Turkmen Women Kicked Out of Capital for Trying to See President

Some 30 women ended up in a police station in Ashgabat after travelling to the capital to seek an audience with Turkmen President Serdar Berdimuhamedov. Sources told turkmen.news that the women wanted to complain to the head of state about the inaction of the police and prosecutor’s office, but instead of meeting the president they were taken to a police station, questioned, and then taken back to their registered addresses.

Square near the president’s palace in Ashgabat

On March 6, around 30 women from different parts of the country gathered outside the presidential palace in Ashgabat. They wanted to meet Serdar Berdimuhamedov to tell him about problems that have remained unresolved for years at the regional level. Letters do not reach the president, while the law-enforcement agencies in the regions openly protect the criminals.

To go to the presidential palace is practically unheard of. Even the presidential guard were amazed. The women were told that Serdar Berdimuhamedov was busy but the prosecutor general would receive them. The women agreed to wait, and soon a bus arrived and took them to the police station in the capital’s Kopetdag district, not the prosecutor’s office. They were kept there until late into the night without food or water, filmed, and made to write explanatory statements.

Sources say the women were practically treated as terrorists. No one was bothered that they had committed no crime and just wanted to get help from the president whom they genuinely consider their protector.

One of the women was a resident of Tejen, who wanted to tell the president that for three years the police had failed to open a criminal case over the rape of her daughter. The rapist’s identity is known but the victim’s family cannot get justice. The prosecutor’s office does not respond to complaints. Such cases are not rare in Turkmenistan: in 2021 turkmen.news wrote about a girl who committed suicide after being raped. Her family could not get a criminal case opened for five years (and we don’t know if they ever succeeded).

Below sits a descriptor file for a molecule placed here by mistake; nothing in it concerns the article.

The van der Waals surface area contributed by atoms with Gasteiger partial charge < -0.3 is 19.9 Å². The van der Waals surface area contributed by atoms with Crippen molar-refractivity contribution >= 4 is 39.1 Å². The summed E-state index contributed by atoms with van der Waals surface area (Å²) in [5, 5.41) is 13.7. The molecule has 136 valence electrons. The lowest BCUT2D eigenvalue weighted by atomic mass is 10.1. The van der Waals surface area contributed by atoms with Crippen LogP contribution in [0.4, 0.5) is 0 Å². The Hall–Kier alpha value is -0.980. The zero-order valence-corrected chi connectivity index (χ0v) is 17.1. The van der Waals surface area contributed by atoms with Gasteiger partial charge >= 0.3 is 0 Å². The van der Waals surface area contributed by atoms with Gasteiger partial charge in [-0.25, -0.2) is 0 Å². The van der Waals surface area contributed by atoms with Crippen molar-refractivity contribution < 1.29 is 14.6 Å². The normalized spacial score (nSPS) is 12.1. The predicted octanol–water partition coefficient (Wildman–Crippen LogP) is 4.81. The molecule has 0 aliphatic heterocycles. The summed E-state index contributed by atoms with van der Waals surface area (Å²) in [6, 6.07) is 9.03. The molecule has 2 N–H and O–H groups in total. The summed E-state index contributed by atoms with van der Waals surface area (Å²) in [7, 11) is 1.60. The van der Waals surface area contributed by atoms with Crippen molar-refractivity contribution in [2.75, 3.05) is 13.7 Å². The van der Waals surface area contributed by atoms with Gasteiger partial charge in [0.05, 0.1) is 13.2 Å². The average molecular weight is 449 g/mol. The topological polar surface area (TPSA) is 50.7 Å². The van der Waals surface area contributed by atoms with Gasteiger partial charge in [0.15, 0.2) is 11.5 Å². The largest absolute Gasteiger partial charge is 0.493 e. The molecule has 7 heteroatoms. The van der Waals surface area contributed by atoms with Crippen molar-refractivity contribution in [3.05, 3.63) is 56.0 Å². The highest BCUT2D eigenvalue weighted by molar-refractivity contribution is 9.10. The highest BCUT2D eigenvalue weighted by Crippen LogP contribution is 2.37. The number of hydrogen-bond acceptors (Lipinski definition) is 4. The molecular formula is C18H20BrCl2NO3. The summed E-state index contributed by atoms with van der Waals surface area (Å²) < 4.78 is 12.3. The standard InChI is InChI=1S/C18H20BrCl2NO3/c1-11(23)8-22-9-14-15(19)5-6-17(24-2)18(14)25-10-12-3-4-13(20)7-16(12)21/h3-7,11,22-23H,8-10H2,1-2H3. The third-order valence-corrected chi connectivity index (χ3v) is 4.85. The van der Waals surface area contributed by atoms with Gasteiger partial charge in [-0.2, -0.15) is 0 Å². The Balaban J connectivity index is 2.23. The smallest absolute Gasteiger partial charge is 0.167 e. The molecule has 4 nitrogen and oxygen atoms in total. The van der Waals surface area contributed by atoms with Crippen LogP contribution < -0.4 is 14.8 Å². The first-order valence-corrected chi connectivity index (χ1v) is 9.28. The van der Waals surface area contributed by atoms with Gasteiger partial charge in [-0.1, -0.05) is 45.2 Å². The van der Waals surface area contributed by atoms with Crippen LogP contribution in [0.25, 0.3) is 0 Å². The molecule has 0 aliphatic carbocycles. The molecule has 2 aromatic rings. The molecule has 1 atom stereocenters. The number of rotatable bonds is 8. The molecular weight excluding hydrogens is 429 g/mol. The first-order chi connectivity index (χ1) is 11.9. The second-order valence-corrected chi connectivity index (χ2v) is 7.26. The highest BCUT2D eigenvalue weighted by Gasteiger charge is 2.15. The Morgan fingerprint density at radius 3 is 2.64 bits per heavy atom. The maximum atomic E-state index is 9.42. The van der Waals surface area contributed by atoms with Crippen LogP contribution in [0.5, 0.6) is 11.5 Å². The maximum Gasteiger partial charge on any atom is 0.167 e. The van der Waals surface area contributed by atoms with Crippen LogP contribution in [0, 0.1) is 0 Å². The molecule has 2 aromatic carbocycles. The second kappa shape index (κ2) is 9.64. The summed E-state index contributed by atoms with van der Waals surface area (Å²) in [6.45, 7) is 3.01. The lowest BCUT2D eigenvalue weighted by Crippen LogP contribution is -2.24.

Another participant wanted to tell the head of state that her house in Mary had been burgled. The suspect is also known, but the law-enforcement agencies are in no hurry to punish him.

A young disabled woman from Balkanabat wanted to complain to Serdar Berdimuhamedov. She had been beaten up several times in an attempt to take away her apartment granted by the state. An employee of the local branch of the Altyn Asyr cell phone provider has designs on the apartment. He used to live there but the state evicted him and gave the apartment to the young woman.  The courts upheld the decision four times, but the man does not accept it. He himself and his hired thugs regularly attack the young woman, tipping her out of her wheelchair onto the street.

All these women hoped that at least on the eve of March 8 the president would take notice of them and deal with the injustices that local officials refuse to tackle. During the night of March 6-7, the detained women were sent to their registered addresses.

Police officers from Ashgabat handed the women over to their regional counterparts on the administrative boundaries. It’s thought that the women were taken to police stations in the regions, questioned again, and then released. They still haven’t lost faith in Serdar Berdimuhamedov though. They have written an appeal to him, describing what happened and hoping that they can finally meet him.

Women in Turkmenistan are on average more socially active than men. Since they are the ones who stay behind in the country, women sometimes decide to take protest actions. This might be a one-person protest, like the woman who in 2020 sat on the carriageway and refused to move, complaining about her tough living conditions, or a mass action, for example over the gas shortage. Unlike emigrant activists who protest abroad, the women at these demonstrations do not criticize the authorities, but call on them to improve their living conditions and meet other obligations.